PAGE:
This capstone course is the second quarter in a two-quarter-long design and implementation sequence held jointly between CSE and HCDE. In winter quarter, students formed interdisciplinary project groups to scope and design projects for resource-constrained environments. This quarter students are implementing and evaluating many of those project concepts. The emphasis is on group work leading to the creation of testable realizations and completion of initial evaluations of the software and hardware artifacts produced. Students work in inter-disciplinary groups with a faculty or graduate student manager. Groups will document their work in the form of posters, verbal presentations, videos, and written reports.
Computing is playing a huge role in a lot of different parts of our lives. One example is in health. These UW CSE students are developing ways for mobile phones to be medical instruments to collect someone's health data easily, efficiently, and more cost effectively. Take for instance a spirometer - an expensive device that measures the amount of air expelled by the lungs. Students are working to adapt mobile phones to do that.
The overall goal of this capstone is to design and implement a robotic system that can learn new skills from human demonstration. This involves learning to write software for controlling a humanoid robot (the NAO) using a Kinect RGB+depth camera. Working as a team, students tackle the various sub-problems of (1) human motion capture and interpretation from video, (2) control of a humanoid robot, and (3) application of probabilistic reasoning and machine learning algorithms to the problem of learning from human demonstration. You will gain experience in applying machine learning and probabilistic reasoning algorithms to concrete problems in 3D vision and robotics.
UW CSE Ph.D. student Yaw Anokwa discusses his work on information technology for the developing world in this terrific UW College of Engineering video.
We live in a world of computers. Every day, we use computers to find information, communicate, or be entertained. Capstone design courses are the hallmark of Computer Science & Engineering. In these classes, teams of students tackle complex hardware, software, and embedded system design and implementation projects of their own invention. This year nine different capstones were offered to our students. We had a camera crew ask students what benefits they received from taking a capstone course. Hear how our students describe some of their capstone course experiences.
Homes are ever increasing hotbeds of new technology such as game consoles, TVs, smartphones, cameras, tablets, and remotely controllable lights and locks. This rapid pace of innovation, however, is breeding heterogeneity and complexity that frustrates even technically-savvy users' attempts to manage their technological devices or implement functionality that uses these devices in combination. In this capstone, student focus is on developing solutions for the connected home - a home rich with sensors, actuators, controllers, processors, and input and output devices. Orientation is towards systems software - infrastructure that facilitates building effective applications for the home space. Students work in substantial teams to design, implement, and release a software project that addresses one or more issues in the home, such as configuration-less setup, interoperability, privacy, and usable security.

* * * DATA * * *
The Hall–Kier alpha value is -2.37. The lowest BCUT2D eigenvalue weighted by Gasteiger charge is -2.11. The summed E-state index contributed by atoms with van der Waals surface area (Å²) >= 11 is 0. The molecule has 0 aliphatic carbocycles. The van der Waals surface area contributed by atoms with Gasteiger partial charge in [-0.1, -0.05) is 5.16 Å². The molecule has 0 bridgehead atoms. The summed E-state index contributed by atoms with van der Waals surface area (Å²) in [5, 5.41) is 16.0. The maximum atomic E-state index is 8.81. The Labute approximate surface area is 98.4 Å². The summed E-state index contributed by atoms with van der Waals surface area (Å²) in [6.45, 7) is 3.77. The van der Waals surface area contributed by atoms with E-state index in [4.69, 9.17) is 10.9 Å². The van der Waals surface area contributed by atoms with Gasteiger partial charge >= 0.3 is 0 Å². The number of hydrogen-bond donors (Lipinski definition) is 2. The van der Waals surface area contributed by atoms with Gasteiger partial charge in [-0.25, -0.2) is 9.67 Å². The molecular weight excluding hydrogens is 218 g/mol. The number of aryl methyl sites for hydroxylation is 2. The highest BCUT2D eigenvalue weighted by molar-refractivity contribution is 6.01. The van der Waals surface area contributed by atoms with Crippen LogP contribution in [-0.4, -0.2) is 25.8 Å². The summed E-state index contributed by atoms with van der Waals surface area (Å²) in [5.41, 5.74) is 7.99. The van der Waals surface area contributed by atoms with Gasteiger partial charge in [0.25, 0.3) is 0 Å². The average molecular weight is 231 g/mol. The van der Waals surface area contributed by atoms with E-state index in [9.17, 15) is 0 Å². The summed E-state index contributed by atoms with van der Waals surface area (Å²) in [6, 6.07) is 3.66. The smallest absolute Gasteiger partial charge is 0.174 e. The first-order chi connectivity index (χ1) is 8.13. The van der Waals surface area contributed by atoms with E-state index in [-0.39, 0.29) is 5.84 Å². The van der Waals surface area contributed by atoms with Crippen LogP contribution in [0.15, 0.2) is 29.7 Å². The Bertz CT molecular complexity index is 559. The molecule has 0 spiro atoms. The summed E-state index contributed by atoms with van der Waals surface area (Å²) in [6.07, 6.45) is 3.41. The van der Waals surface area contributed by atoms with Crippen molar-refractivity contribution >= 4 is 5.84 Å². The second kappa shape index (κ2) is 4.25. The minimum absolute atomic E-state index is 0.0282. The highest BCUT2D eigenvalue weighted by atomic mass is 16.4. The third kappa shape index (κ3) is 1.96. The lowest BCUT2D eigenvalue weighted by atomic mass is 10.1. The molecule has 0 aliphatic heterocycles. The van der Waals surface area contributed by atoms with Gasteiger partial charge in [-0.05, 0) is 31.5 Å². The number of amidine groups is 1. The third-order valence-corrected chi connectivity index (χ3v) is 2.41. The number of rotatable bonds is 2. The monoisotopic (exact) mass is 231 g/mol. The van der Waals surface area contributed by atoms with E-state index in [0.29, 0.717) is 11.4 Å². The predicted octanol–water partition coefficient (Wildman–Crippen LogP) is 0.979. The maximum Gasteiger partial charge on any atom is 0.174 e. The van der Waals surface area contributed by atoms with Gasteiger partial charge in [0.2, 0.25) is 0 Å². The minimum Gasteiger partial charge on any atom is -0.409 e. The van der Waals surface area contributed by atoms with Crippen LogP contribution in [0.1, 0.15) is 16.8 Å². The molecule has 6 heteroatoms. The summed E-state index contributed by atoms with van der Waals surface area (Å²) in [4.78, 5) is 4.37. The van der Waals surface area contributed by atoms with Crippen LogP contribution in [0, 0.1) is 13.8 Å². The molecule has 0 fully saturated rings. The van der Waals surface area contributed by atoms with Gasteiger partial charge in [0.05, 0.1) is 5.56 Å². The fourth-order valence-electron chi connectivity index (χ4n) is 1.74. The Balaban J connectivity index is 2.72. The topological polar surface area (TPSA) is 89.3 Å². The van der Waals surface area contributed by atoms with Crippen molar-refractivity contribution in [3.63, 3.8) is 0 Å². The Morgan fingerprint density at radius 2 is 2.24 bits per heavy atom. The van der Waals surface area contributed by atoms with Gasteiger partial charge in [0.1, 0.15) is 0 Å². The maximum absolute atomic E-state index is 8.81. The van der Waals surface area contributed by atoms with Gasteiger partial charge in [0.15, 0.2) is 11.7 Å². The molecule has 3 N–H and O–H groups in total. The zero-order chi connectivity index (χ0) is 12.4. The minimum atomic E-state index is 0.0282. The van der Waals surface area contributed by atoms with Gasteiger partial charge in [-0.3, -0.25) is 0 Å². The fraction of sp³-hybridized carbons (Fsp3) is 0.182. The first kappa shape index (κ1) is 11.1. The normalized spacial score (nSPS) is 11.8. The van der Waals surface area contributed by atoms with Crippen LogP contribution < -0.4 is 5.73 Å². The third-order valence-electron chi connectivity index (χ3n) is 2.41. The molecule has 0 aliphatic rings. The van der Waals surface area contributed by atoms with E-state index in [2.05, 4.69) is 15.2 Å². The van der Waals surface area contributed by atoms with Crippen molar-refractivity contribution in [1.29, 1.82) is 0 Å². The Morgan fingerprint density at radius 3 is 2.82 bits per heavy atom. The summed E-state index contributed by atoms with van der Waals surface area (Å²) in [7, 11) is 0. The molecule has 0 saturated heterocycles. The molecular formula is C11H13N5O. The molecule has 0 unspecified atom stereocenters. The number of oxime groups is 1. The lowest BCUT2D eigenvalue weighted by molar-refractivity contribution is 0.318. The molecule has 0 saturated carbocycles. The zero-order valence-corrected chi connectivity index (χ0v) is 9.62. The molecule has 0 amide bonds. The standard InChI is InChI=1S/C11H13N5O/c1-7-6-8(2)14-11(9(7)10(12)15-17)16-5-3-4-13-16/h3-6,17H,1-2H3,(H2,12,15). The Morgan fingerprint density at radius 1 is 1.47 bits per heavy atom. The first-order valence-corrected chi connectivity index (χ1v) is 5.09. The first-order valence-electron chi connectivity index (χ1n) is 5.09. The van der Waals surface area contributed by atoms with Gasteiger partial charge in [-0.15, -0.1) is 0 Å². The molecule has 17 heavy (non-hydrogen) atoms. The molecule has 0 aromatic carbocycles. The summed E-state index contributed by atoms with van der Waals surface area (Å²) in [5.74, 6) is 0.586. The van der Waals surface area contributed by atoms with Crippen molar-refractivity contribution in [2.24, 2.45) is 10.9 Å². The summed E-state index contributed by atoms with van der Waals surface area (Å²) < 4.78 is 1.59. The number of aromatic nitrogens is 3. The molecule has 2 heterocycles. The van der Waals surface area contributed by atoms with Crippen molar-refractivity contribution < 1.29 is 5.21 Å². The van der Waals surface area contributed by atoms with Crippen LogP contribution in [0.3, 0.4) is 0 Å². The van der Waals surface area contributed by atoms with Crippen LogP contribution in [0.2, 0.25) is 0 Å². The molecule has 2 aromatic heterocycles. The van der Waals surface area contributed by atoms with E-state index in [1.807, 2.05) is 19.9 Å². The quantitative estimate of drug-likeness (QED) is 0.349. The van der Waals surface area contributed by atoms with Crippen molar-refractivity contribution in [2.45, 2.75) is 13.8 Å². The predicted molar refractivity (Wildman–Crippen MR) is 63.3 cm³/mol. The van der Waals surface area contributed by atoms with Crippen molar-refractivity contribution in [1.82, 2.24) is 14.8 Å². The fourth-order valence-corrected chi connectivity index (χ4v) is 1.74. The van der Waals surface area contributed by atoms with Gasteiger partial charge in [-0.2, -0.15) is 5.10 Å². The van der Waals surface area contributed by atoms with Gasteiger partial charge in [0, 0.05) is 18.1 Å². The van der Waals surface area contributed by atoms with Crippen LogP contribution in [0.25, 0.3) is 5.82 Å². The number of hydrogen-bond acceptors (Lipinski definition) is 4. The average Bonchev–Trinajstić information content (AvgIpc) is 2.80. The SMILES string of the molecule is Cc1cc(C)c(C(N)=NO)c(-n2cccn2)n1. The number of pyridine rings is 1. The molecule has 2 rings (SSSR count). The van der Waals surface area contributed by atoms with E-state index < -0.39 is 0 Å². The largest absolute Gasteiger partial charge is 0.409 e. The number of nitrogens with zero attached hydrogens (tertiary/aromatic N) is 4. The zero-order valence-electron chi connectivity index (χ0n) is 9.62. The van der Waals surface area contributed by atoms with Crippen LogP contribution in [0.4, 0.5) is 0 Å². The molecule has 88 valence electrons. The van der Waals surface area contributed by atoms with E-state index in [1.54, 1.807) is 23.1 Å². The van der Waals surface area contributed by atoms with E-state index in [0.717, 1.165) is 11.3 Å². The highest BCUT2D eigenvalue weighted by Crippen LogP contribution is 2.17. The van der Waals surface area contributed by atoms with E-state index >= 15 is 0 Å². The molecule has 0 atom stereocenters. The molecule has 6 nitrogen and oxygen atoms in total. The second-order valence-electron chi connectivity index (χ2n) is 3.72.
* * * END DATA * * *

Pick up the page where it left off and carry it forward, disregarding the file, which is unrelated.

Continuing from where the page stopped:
This capstone began with a brief survey of computer audio techniques for sound recording and playback, encoding and decoding, synchronization, sound synthesis, recognition, and analysis/resynthesis. Students then worked in teams to design, implement, and release a software project utilizing some of the techniques surveyed.
The top 10 reasons to take a capstone course, counted down by our own students.
In 2009-10, for the third year, Computer Science & Engineering joined with Human Centered Design & Engineering to offer a year-long senior undergraduate capstone design course on “Designing Technology for Resource-Constrained Environments.” Students in this year’s course worked to develop a low-cost, easy-to-use portable ultrasound for midwives that will be tested in Uganda — the Midwives’ Ultrasound Project. The course is a collaboration of CSE’s Richard Anderson, Ruth Anderson, and Gaetano Borriello, with HCDE’s Beth Kolko.
As cell phones become more capable with connectivity with the internet and sensors such as cameras, compasses, GPS, and accelerometers, there are opportunities to use them as accessibility or assistive devices. In this capstone, students work in teams to create new applications on cell phones that allow persons with disabilities to accomplish tasks that would be difficult to impossible to do without the applications.